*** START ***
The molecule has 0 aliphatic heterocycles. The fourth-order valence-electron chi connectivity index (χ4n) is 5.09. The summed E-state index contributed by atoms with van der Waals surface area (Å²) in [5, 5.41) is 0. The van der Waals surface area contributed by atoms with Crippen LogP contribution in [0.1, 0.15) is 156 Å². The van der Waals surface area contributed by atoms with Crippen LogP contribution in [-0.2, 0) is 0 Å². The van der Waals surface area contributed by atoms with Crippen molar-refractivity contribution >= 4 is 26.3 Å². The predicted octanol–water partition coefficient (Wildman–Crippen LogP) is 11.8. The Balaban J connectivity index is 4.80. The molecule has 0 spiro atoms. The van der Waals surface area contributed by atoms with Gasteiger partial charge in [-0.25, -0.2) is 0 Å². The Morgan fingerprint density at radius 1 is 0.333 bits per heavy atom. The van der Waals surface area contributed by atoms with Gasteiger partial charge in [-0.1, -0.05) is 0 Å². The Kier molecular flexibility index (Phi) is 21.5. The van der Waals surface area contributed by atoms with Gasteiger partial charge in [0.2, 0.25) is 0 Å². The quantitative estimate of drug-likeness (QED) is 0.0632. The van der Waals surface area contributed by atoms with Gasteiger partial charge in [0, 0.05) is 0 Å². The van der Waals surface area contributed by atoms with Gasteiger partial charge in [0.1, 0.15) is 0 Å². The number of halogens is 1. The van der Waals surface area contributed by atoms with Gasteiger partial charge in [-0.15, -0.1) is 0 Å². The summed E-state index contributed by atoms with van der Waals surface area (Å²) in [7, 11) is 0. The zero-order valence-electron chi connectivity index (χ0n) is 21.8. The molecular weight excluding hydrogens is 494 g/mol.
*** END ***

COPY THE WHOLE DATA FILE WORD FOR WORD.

The molecule has 0 aliphatic heterocycles. The fourth-order valence-electron chi connectivity index (χ4n) is 5.09. The summed E-state index contributed by atoms with van der Waals surface area (Å²) in [5, 5.41) is 0. The van der Waals surface area contributed by atoms with Crippen LogP contribution in [0.1, 0.15) is 156 Å². The van der Waals surface area contributed by atoms with Crippen LogP contribution in [-0.2, 0) is 0 Å². The van der Waals surface area contributed by atoms with Crippen molar-refractivity contribution >= 4 is 26.3 Å². The predicted octanol–water partition coefficient (Wildman–Crippen LogP) is 11.8. The Balaban J connectivity index is 4.80. The molecule has 0 spiro atoms. The van der Waals surface area contributed by atoms with Gasteiger partial charge in [-0.25, -0.2) is 0 Å². The Morgan fingerprint density at radius 1 is 0.333 bits per heavy atom. The van der Waals surface area contributed by atoms with Gasteiger partial charge in [-0.1, -0.05) is 0 Å². The Kier molecular flexibility index (Phi) is 21.5. The van der Waals surface area contributed by atoms with Gasteiger partial charge in [0.2, 0.25) is 0 Å². The quantitative estimate of drug-likeness (QED) is 0.0632. The van der Waals surface area contributed by atoms with Gasteiger partial charge in [0, 0.05) is 0 Å². The van der Waals surface area contributed by atoms with Gasteiger partial charge in [0.1, 0.15) is 0 Å². The number of halogens is 1. The van der Waals surface area contributed by atoms with Gasteiger partial charge in [-0.15, -0.1) is 0 Å². The summed E-state index contributed by atoms with van der Waals surface area (Å²) in [7, 11) is 0. The zero-order valence-electron chi connectivity index (χ0n) is 21.8. The molecular weight excluding hydrogens is 494 g/mol.